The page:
Keanu Reeves refuses to have his performance altered by "scary" deepfakes

No AI editing for this guy.
Loukia Papadopoulos
Keanu Reeves at an event
The one and only Keanu Reeves

Jason Kempin/Getty Images  

Last month, we brought you the news that deepfake AI will let Tom Hanks play his younger self in his latest movie. That is one move Matrix actor Keanu Reeves will not be doing.

In an interview with Wired released on Tuesday, the famous actor said he has a clause in all his contracts stating that his performances cannot be altered by AI or deepakes.

A tear added

“Yeah, digitally. I don’t mind if someone takes a blink out during an edit,” Reeves told Wired.

“But early on, in the early 2000s, or it might have been the 90s, I had a performance changed. They added a tear to my face, and I was just like, ‘Huh?!’ It was like, I don’t even have to be here.”

In fact, the actor expressed being fearful of technology that could change his performance to the degree that AI and deepfakes have done for other actors.

“What’s frustrating about that is you lose your agency. When you give a performance in a film, you know you’re going to be edited, but you’re participating in that,” Reeves said.

“If you go into deepfake land, it has none of your points of view. That’s scary. It’s going to be interesting to see how humans deal with these technologies.”

AI-generated art

Reeves even had some interesting opinions on AI-generated art and its implications for the future.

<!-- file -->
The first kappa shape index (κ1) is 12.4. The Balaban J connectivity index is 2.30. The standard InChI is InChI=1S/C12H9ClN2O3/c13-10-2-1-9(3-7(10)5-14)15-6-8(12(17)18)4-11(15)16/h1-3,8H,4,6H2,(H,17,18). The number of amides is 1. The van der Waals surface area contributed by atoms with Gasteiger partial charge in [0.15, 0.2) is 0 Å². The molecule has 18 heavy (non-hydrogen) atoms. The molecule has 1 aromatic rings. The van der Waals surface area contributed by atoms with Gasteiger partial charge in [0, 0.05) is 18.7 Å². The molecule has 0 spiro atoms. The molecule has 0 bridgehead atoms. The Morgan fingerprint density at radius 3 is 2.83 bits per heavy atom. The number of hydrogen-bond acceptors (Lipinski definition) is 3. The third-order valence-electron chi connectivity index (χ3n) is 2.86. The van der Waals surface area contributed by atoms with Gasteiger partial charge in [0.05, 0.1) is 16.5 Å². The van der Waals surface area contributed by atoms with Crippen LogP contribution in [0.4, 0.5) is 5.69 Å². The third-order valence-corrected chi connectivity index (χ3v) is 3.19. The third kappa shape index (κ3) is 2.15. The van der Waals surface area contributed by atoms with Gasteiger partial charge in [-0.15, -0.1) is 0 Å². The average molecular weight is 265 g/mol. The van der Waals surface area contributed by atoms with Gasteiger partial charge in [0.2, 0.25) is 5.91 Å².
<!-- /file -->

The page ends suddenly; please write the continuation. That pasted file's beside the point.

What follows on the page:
“People are growing up with these tools: We’re listening to music already that’s made by AI in the style of Nirvana, there’s NFT digital art,” Reeves explained. “It’s cool, like, Look what the cute machines can make!”

“But there’s a corporatocracy behind it that’s looking to control those things. Culturally, socially, we’re gonna be confronted by the value of real, or the non-value. And then what’s going to be pushed on us? What’s going to be presented to us?”

In August of 2020, a data scientist at the security company FireEye named Philip Tully made headlines when he generated "hoax Hankses" to see how simple it is to use open-source software from artificial intelligence labs to launch misinformation campaigns. He created several deepfakes of Tom Hanks.

"People with not a lot of experience can take these machine-learning models and do pretty powerful things with them," Tully told Wired at the time. It was reported that the deepfakes, reduced to the size of a thumbnail on social networks, might pass for the real deal.

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